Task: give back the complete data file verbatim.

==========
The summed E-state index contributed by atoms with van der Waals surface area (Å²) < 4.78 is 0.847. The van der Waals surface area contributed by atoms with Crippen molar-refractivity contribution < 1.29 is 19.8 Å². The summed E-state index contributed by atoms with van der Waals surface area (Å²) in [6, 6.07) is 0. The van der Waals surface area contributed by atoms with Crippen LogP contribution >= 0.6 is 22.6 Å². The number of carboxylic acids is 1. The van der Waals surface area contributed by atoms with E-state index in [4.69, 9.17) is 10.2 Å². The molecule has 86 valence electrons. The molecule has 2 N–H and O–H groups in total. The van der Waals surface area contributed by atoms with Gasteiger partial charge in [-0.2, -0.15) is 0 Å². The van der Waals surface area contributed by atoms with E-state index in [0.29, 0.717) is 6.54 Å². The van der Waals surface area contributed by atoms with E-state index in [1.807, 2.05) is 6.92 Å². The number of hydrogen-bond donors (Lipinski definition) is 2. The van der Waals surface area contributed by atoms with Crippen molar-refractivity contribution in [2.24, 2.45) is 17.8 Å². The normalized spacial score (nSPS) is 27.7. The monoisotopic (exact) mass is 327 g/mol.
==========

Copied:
The summed E-state index contributed by atoms with van der Waals surface area (Å²) < 4.78 is 0.847. The van der Waals surface area contributed by atoms with Crippen molar-refractivity contribution < 1.29 is 19.8 Å². The summed E-state index contributed by atoms with van der Waals surface area (Å²) in [6, 6.07) is 0. The van der Waals surface area contributed by atoms with Crippen LogP contribution >= 0.6 is 22.6 Å². The number of carboxylic acids is 1. The van der Waals surface area contributed by atoms with E-state index in [4.69, 9.17) is 10.2 Å². The molecule has 86 valence electrons. The molecule has 2 N–H and O–H groups in total. The van der Waals surface area contributed by atoms with Gasteiger partial charge in [-0.2, -0.15) is 0 Å². The van der Waals surface area contributed by atoms with E-state index in [0.29, 0.717) is 6.54 Å². The van der Waals surface area contributed by atoms with E-state index in [1.807, 2.05) is 6.92 Å². The number of hydrogen-bond donors (Lipinski definition) is 2. The van der Waals surface area contributed by atoms with Crippen molar-refractivity contribution in [2.24, 2.45) is 17.8 Å². The normalized spacial score (nSPS) is 27.7. The monoisotopic (exact) mass is 327 g/mol.